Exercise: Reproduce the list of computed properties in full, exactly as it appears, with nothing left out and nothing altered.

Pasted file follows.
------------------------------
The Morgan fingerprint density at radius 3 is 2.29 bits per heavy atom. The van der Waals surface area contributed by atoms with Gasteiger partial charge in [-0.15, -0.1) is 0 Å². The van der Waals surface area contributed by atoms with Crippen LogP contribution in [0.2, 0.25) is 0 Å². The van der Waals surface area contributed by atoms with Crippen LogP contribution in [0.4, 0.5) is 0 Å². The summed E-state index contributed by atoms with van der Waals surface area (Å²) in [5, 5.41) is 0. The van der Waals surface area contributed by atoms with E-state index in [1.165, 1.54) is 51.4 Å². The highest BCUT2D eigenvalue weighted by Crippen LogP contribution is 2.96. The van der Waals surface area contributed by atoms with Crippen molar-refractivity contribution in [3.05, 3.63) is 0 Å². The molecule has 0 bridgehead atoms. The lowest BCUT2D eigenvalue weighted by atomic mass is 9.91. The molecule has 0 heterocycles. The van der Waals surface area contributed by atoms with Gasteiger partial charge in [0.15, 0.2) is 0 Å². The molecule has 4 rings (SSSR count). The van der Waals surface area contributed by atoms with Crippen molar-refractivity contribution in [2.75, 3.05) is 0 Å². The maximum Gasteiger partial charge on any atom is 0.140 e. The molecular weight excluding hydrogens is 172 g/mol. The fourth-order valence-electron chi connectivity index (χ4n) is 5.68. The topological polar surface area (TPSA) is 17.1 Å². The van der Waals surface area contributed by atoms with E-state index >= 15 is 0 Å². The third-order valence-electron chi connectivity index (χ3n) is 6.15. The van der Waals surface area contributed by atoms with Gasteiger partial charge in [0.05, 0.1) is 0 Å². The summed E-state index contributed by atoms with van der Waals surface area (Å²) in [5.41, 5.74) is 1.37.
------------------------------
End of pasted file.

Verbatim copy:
The Morgan fingerprint density at radius 3 is 2.29 bits per heavy atom. The van der Waals surface area contributed by atoms with Gasteiger partial charge in [-0.15, -0.1) is 0 Å². The van der Waals surface area contributed by atoms with Crippen LogP contribution in [0.2, 0.25) is 0 Å². The van der Waals surface area contributed by atoms with Crippen LogP contribution in [0.4, 0.5) is 0 Å². The summed E-state index contributed by atoms with van der Waals surface area (Å²) in [5, 5.41) is 0. The van der Waals surface area contributed by atoms with E-state index in [1.165, 1.54) is 51.4 Å². The highest BCUT2D eigenvalue weighted by Crippen LogP contribution is 2.96. The van der Waals surface area contributed by atoms with Crippen molar-refractivity contribution in [3.05, 3.63) is 0 Å². The molecule has 0 bridgehead atoms. The lowest BCUT2D eigenvalue weighted by atomic mass is 9.91. The molecule has 0 heterocycles. The van der Waals surface area contributed by atoms with Gasteiger partial charge in [0.15, 0.2) is 0 Å². The molecule has 4 rings (SSSR count). The van der Waals surface area contributed by atoms with Crippen molar-refractivity contribution in [2.75, 3.05) is 0 Å². The maximum Gasteiger partial charge on any atom is 0.140 e. The molecular weight excluding hydrogens is 172 g/mol. The fourth-order valence-electron chi connectivity index (χ4n) is 5.68. The topological polar surface area (TPSA) is 17.1 Å². The van der Waals surface area contributed by atoms with E-state index >= 15 is 0 Å². The third-order valence-electron chi connectivity index (χ3n) is 6.15. The van der Waals surface area contributed by atoms with Gasteiger partial charge in [0.05, 0.1) is 0 Å². The summed E-state index contributed by atoms with van der Waals surface area (Å²) in [5.41, 5.74) is 1.37.